President Trump’s first tweet in office was sent within an hour of his inauguration on January 20, 2017, and it has been followed by hundreds of tweets from both @POTUS and @realDonaldTrump.   Are his tweets considered presidential records to be preserved permanently by the National Archives and Records Administration at a future Trump presidential library?   What is the record status of his deleted tweets?  And what is the record status of other state-of-the-art communications like Confide and Signal, which are designed to self-destruct like the message on the tape in “Mission: Impossible?

I wrote an article for Bloomberg Law that analyzes the state of these communications under the Presidential Records Act and existing case law, titled “Presidential Tweets and Self-Destructing Messages Under the Records Laws: The New Normal.”  In light of D.C. Circuit precedent in the Armstrong v. Executive Office of the President line of cases, a court should have no trouble deciding that @POTUS tweets (even deleted ones), and many of the tweets from @realDonaldTrump  — a private account set up in 2009 prior to the President assuming office  – relate to the President’s official responsibilities and thereforeare to be considered covered under the PRA, 44 U.S.C. § 2201 et seq.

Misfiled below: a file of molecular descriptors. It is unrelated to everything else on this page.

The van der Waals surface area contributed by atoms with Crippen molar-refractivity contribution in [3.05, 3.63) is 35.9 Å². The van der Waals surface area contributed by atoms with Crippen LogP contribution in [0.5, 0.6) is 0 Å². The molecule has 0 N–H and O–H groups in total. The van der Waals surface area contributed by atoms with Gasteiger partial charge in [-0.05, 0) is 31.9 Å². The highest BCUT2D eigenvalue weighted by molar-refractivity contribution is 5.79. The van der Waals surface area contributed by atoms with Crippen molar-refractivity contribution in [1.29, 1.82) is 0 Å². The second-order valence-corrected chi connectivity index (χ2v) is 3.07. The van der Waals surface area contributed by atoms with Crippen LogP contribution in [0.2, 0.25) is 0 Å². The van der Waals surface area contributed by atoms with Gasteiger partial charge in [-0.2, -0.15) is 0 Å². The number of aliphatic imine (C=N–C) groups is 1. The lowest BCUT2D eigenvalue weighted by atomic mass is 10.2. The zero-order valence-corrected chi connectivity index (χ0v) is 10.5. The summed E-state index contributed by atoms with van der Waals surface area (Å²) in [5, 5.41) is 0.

However, open questions exist with respect to the record status of particular tweets, i.e., whether courts have jurisdiction to essentially second-guess decisions made by the president and White House counsel as to whether a tweet is “personal” in nature and therefore off-limits to permanent preservation.  Similarly, existing case law leaves open for interpretation whether courts may intervene if the White House decides that no duty exists to permanently capture communications on other applications before they “self-destruct.”  The article discusses how two new public interest lawsuits, challenging various aspects of presidential communications on recordkeeping and First Amendment grounds, raise novel recordkeeping issues.

As the article points out, the White House experience with these new communications technologies raises information governance issues that should resonate in the private sector.  One area of concern for businesses is possession and control issues for online applications employees may use to communicate about company business and/or store company documents, all of which are outside the IT shop’s immediate control.  In this respect, both the private and public sectors are living in a whole new world, and should be thinking through its implications for recordkeeping.